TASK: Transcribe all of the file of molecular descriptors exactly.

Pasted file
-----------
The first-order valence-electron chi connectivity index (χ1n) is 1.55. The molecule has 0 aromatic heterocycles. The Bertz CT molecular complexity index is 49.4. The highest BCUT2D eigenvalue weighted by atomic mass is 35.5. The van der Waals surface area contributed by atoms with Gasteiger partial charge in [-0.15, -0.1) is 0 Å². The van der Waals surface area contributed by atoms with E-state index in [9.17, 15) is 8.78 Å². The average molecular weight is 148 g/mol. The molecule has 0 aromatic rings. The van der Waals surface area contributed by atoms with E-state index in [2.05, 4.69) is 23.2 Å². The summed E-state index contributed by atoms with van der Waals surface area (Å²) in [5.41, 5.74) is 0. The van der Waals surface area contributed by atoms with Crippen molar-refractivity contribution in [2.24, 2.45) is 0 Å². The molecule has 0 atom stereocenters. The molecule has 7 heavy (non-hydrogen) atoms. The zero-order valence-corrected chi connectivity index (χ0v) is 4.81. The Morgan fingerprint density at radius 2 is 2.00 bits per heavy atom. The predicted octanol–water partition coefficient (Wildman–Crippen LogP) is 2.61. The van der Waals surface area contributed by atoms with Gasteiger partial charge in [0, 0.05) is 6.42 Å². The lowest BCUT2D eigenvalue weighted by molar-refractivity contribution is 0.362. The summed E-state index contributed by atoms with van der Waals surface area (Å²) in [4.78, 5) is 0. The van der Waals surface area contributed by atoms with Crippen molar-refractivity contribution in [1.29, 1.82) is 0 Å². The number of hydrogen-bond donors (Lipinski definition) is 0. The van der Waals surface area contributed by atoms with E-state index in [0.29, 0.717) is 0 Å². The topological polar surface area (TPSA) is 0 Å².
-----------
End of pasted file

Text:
The first-order valence-electron chi connectivity index (χ1n) is 1.55. The molecule has 0 aromatic heterocycles. The Bertz CT molecular complexity index is 49.4. The highest BCUT2D eigenvalue weighted by atomic mass is 35.5. The van der Waals surface area contributed by atoms with Gasteiger partial charge in [-0.15, -0.1) is 0 Å². The van der Waals surface area contributed by atoms with E-state index in [9.17, 15) is 8.78 Å². The average molecular weight is 148 g/mol. The molecule has 0 aromatic rings. The van der Waals surface area contributed by atoms with E-state index in [2.05, 4.69) is 23.2 Å². The summed E-state index contributed by atoms with van der Waals surface area (Å²) in [5.41, 5.74) is 0. The van der Waals surface area contributed by atoms with Crippen molar-refractivity contribution in [2.24, 2.45) is 0 Å². The molecule has 0 atom stereocenters. The molecule has 7 heavy (non-hydrogen) atoms. The zero-order valence-corrected chi connectivity index (χ0v) is 4.81. The Morgan fingerprint density at radius 2 is 2.00 bits per heavy atom. The predicted octanol–water partition coefficient (Wildman–Crippen LogP) is 2.61. The van der Waals surface area contributed by atoms with Gasteiger partial charge in [0, 0.05) is 6.42 Å². The lowest BCUT2D eigenvalue weighted by molar-refractivity contribution is 0.362. The summed E-state index contributed by atoms with van der Waals surface area (Å²) in [4.78, 5) is 0. The van der Waals surface area contributed by atoms with Crippen molar-refractivity contribution in [1.29, 1.82) is 0 Å². The number of hydrogen-bond donors (Lipinski definition) is 0. The van der Waals surface area contributed by atoms with E-state index in [0.29, 0.717) is 0 Å². The topological polar surface area (TPSA) is 0 Å².